Unearthly Leaked Recordings of Egypt’s President Are Revealed

Unearthly Leaked Recordings of Egypt’s President Are Revealed - leaked video reveals huge sums of money coming from UAE, KSA and Kuwait to Egypt

© Image: YouTube screenshot

Hakim Khatib

Hakim Khatib

Hakim Khatib studied political science of the Middle East, European Studies, journalism and linguistics. He has been lecturing at different German universities since 2011 on issues related to ideology and the interplay of power thereof in socio-political life, and religion and its relationship to contemporary politics in the regions of West Asia and North Africa, especially Egypt and Syria. He is also the editor-in-chief of the Mashreq Politics & Culture Journal (MPC Journal) since 2014 and has published over 100 articles in different languages, academic and otherwise, in a wide spectrum of on-line and printed newspapers, journals and think tanks. His current research focuses on Islam-inspired political ideologies such as Islamist extremism and Salafism, radicalisation, de-radicalisation processes in Germany as well as peace and conflict in the Middle East.
Hakim Khatib

Leaked recordings of Egypt’s president can be at least described as un-statesmanlike.

Mukameleen, a television channel close to the Muslim Brotherhood, aired a leaked recording of Egypt’s President Abdulfattah Al-Sisi under the title “Al-Sisi robs the Gulf”.

The Gulf States’ aid for Egypt has reached over $30 billion since 2013, according to leaked audio clip of the president of Egypt Al-Sis. This is the second leaked recording of conversations between Al-Sisi and other decision-making officials in Egypt this week.

In the recording, a conversation takes place between manager brigadier of Al-Sisi’s office Abbas Kamil, Assistant Chief of Staff Brigadier Ahmad Abdulhalim and former military spokesman Ahmad Ali.

They discuss the Gulf States’ financial aid for Egypt. Kamil estimated the total to reach $30 billion, from which over $14 billion worth of oil and other goods. The Egyptian government declared $3 billion in its budget and about $6 billion in petrol aid donated by Gulf States, according to the former member of the budget committee in the Egyptian parliament Ashraf Bader Al-din.

The funds came following the army’s coup d’état in 2013. The main donors are Saudi Arabia, United Arab Emirates and Kuwait.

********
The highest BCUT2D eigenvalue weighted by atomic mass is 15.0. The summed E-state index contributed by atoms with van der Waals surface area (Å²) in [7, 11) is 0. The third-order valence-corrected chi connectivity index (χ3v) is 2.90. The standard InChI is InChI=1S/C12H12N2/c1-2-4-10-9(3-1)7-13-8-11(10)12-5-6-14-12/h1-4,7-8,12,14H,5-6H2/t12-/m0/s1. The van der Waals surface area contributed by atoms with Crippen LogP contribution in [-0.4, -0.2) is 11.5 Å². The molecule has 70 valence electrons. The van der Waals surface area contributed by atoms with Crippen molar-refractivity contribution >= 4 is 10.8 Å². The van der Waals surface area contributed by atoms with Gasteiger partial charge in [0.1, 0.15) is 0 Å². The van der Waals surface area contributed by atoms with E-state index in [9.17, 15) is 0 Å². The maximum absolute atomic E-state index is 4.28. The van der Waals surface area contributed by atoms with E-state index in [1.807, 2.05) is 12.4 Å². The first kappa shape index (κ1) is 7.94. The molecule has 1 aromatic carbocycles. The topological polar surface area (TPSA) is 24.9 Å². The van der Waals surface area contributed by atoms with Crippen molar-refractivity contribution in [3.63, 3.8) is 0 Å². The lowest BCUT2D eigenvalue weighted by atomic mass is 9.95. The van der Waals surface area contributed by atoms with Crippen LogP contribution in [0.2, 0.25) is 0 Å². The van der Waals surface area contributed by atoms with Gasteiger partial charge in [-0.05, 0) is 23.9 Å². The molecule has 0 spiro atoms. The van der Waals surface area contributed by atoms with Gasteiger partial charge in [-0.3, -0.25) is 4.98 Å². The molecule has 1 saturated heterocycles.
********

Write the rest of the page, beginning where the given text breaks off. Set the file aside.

Kamil hinted to Al-Sisi not to ask for change when asking for money from Saudi Arabia. It should always be huge sums of money and not modest amounts.

Under Al-Sisi’s command, the Egyptian army seized the funds sent by Gulf States. A matter Ahmad Ali commented on asking whether the aid was intended to the army or to Egypt.

Kamil answered: “The army is Egypt.”

In the last segment of the recording, Al-Sisi and Kamil were counting the money flooded from Gulf States to Egypt and admitted that the Gulf aid exceeded $30 billion.

In previous leaked recording, voices of the current president of Egypt, Abdulfattah Al-Sisi, a minister of defence at that time, chief of the presidential staff Abbas Kamil, an army general then, and Mahmoud Hegazi, the current chief of staff of the Egyptian army.

Kamil said: “We should forget the rhetoric of nationalism and Arab Nationalism. We should deal with Gulf States on the basis of give and take, especially regarding primary political attitudes.”

“There is no bargaining. These are half-states. Give and take, let him [in reference to the Gulf] pay,” he added.

Al-Sisi said that Gulf States are “rolling in cash” while people in Egypt are “suffering”. Al-Sisi instructed Kamil to ask for “$10 billion” each from Saudi Arabia, United Arab Emirates and Kuwait.

Al-Sisi described Gulf States to have money like rice. “They [Gulf States] have money like rice,” Al-Sisi literally said. This is a cultural Arabic reference indicates that someone has abundance or too much of something.

The Egyptian Prime Minister Ibrahim Mahlab commented on the leaked videos that they do not affect the morale of the Egyptian people in any negative way. He also showed his despise to those sympathise with the Muslim Brotherhood or their media.


 

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